• For each separation media tested, the sample was mounted vertically in place in the holder, the fuel pump was turned on, and the flow and test fuel temperature were allowed to stabilize. Emulsified water in the diesel test fuel was then generated by injecting distilled water into a stream of diesel fuel which in turn was subjected to a centrifugal pump upstream of the test media operating at 3500 rpm. This resulted in a concentration of emulsified water in the diesel fuel upstream of the separation membrane of about 2500±200 ppm. Water concentration was monitored both upstream and downstream of the separation membrane using a volumetric Karl-Fischer titrator. Fuel/water interfacial tension (in dynes/cm) was measured before and after each test with a semi-automatic tensiometer (Kruss Tensiometer K11, available from Kruss GmbH, of Hamburg, Germany) using a DuNuoy ring. Water concentration downstream of the separation membrane was measured every 10-20 minutes depending on the total test duration time, which was typically 120-150 minutes.
  • The time-weighted water filtration efficiency was calculated using the water concentration difference upstream and downstream of the medium. By way of example, if the downstream water concentration was on average only 5% of the upstream water concentration, then the efficiency was calculated to be 95%. Breakthrough time was also assessed for each separation membrane. Breakthrough time was defined as the time when the measured downstream water concentration exceeded 500 ppm, indicating low efficacy of the filter in separating water from fuel.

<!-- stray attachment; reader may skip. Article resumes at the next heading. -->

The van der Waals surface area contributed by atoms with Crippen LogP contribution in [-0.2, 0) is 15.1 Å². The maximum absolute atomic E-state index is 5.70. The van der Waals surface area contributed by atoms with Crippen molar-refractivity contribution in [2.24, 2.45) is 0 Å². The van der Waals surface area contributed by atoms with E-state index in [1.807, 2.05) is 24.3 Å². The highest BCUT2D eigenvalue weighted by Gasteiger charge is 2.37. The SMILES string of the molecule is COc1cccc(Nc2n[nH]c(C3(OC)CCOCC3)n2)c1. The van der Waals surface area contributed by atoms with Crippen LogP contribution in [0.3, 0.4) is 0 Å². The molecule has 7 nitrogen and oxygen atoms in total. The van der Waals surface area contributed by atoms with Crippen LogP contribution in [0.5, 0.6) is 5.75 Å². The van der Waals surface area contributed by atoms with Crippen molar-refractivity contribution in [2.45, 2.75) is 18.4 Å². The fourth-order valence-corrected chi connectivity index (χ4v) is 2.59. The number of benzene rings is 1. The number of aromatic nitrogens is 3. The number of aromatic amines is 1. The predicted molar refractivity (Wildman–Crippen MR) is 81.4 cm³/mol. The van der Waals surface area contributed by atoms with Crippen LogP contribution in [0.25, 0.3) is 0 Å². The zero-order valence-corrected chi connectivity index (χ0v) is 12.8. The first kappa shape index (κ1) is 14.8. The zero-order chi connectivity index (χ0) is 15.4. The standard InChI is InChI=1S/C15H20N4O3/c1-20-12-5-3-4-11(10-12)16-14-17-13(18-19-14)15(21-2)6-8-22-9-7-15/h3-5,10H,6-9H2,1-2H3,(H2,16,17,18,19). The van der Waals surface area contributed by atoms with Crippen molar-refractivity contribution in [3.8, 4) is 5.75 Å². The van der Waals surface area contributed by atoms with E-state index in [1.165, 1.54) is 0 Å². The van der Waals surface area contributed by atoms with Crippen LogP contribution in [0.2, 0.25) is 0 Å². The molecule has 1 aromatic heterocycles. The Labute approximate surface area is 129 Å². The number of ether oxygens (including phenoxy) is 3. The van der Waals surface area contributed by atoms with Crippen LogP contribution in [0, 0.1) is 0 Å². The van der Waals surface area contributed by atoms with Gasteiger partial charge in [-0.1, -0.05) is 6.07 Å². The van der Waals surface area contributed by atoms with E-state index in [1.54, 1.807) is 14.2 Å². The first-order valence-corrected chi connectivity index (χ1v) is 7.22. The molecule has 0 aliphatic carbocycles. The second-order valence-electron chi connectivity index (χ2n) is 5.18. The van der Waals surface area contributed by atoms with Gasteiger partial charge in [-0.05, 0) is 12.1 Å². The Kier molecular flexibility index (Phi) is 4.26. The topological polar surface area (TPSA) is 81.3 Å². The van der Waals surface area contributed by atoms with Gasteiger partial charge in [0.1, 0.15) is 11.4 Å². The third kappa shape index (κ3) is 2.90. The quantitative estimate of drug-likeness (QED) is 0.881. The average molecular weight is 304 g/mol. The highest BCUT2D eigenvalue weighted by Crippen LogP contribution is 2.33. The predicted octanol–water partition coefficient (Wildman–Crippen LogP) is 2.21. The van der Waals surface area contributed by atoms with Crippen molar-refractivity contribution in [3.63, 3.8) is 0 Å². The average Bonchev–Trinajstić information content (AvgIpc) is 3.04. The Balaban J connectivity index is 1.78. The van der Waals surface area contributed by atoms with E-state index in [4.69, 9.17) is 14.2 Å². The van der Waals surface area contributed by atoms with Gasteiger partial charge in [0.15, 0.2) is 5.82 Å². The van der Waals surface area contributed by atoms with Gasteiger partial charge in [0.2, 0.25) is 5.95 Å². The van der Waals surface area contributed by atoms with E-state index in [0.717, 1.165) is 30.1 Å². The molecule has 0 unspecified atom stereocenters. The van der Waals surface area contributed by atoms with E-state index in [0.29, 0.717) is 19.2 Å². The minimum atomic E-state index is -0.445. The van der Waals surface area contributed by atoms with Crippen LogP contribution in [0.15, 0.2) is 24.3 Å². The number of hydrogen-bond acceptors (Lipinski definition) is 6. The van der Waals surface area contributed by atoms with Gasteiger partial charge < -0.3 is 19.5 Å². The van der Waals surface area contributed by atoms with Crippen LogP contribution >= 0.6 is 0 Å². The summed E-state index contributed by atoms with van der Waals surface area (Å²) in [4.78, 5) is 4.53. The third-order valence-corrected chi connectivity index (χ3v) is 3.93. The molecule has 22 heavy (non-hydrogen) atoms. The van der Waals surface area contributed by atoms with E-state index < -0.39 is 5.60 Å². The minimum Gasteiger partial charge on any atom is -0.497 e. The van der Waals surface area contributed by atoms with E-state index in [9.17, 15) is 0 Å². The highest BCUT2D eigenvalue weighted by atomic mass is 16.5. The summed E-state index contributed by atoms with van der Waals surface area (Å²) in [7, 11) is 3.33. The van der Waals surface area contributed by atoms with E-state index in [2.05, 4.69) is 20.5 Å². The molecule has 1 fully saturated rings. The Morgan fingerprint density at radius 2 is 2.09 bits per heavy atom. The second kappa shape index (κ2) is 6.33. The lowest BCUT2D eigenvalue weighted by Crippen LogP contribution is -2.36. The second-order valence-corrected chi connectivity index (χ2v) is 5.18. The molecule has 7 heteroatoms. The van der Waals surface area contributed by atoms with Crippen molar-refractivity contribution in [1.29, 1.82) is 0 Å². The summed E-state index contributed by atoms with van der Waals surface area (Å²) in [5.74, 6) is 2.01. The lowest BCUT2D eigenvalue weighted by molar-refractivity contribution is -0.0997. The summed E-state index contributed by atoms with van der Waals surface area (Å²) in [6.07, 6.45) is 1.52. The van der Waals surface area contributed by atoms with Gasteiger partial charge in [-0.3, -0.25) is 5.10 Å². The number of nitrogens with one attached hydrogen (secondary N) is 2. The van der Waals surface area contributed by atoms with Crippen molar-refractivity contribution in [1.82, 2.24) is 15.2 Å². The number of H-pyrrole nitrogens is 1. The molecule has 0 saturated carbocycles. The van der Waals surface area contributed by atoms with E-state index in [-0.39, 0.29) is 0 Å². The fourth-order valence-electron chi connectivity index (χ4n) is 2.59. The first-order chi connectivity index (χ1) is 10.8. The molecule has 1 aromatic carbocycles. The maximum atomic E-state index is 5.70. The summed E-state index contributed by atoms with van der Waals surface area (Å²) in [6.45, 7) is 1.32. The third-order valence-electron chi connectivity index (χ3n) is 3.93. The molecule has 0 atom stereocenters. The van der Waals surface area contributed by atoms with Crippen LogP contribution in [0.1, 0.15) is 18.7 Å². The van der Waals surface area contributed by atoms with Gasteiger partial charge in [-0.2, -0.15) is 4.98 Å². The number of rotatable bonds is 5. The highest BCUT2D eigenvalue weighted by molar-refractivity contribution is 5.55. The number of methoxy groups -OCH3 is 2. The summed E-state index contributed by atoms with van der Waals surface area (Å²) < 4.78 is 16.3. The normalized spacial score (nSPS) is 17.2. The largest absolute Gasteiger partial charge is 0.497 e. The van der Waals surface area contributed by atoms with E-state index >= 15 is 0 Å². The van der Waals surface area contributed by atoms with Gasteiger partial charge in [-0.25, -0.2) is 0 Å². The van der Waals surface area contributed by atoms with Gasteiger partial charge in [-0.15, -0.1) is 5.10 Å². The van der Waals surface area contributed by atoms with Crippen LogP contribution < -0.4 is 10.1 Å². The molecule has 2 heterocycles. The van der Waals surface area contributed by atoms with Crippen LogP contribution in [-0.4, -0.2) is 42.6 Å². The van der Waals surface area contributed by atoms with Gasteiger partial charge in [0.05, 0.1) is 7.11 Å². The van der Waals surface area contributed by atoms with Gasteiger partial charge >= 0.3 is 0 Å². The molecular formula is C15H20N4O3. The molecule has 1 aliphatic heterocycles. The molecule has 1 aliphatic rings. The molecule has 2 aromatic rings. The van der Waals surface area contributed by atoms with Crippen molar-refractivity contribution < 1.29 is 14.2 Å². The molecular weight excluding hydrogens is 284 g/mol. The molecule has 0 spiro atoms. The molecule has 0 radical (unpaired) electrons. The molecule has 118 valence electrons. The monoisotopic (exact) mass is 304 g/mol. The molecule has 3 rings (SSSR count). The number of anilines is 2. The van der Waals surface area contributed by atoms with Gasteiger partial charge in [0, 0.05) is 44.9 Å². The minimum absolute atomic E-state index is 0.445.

• Each separation membrane was evaluated at a flow rate of 0.4 L/min, some test substrates were also evaluated at a flow rate of 0.8 L/min. The flow rate of 0.4 L/min corresponds to a rate of flow of fuel through the fine fiber layers having an area of 16.67 L/min/m2, or a rate of flow through the fine fiber layers having a volume of 5.52 L/min/cm3. The flow rate of 0.8 L/min corresponds to a rate of flow of the fuel through the fine fiber layers having an area of 33.33 L/min/m2, or a rate of flow through the fine fiber layers having a bulk volume of 11.04 L/min/cm3. As used herein, the term “bulk volume” means the volume of the filter layer without excluding the interfiber spaces. The results are shown in Table 2.
  • TABLE 2
    Water/fuel separation performance of selected samples.
    Flow Feed Water TWA Test Break-Through Initial Terminal
    rate conc. efficiency time time ΔP ΔP
    Example (L/min) (ppm) (%) (min) (min) (psi) (psi)
    Substrate 0.4 2500 39.4 150 15 0.1 0.2
    only
    Substrate 0.8 2500 33.8 75  5 0.4 0.6
    only
    1 0.4 2500 100 150 None 0.1 0.1-0.2
    1 0.8 2500 88.2 120 65-120 0.3 0.6
    2 0.4 2500 100 150 None 0.1 0.1
    2 0.8 2500 88.5 120 55 0.2 0.3
    3 0.4 2500 100 150 None 0.1 0.1
    3 0.8 2500 87.3 120 15 0.3 0.7
  • The above specification, examples and data provide a complete description of the manufacture and use of the composition of the invention. Since many embodiments of the invention can be made without departing from the spirit and scope of the invention, the invention resides in the claims hereinafter appended.

Claims (126)

  1. 1. A fine fiber layer comprising a fine fiber, the fine fiber comprising a fluoropolymer comprising a fine fiber diameter of about 0.1 microns to about 10 microns, the fine fiber layer comprising a thickness of about 0.2 microns to about 30 microns and a basis weight of about 0.01 grams per square meter to about 10 grams per square meter.
  2. 2. The fine fiber layer of claim 1 wherein the fine fiber diameter is about 0.3 microns to 1.0 micron.
  3. 3. The fine fiber layer of claim 1 wherein the fine fiber diameter is about 0.3 microns to 0.5 microns.
  4. 4. The fine fiber layer of claim 1 wherein the fine fiber layer has an interfiber spacing of about 0.01 micron to 25 microns.
  5. 5. The fine fiber layer of claim 1 wherein the fine fiber layer has an interfiber spacing of about 0.1 micron to 10 microns.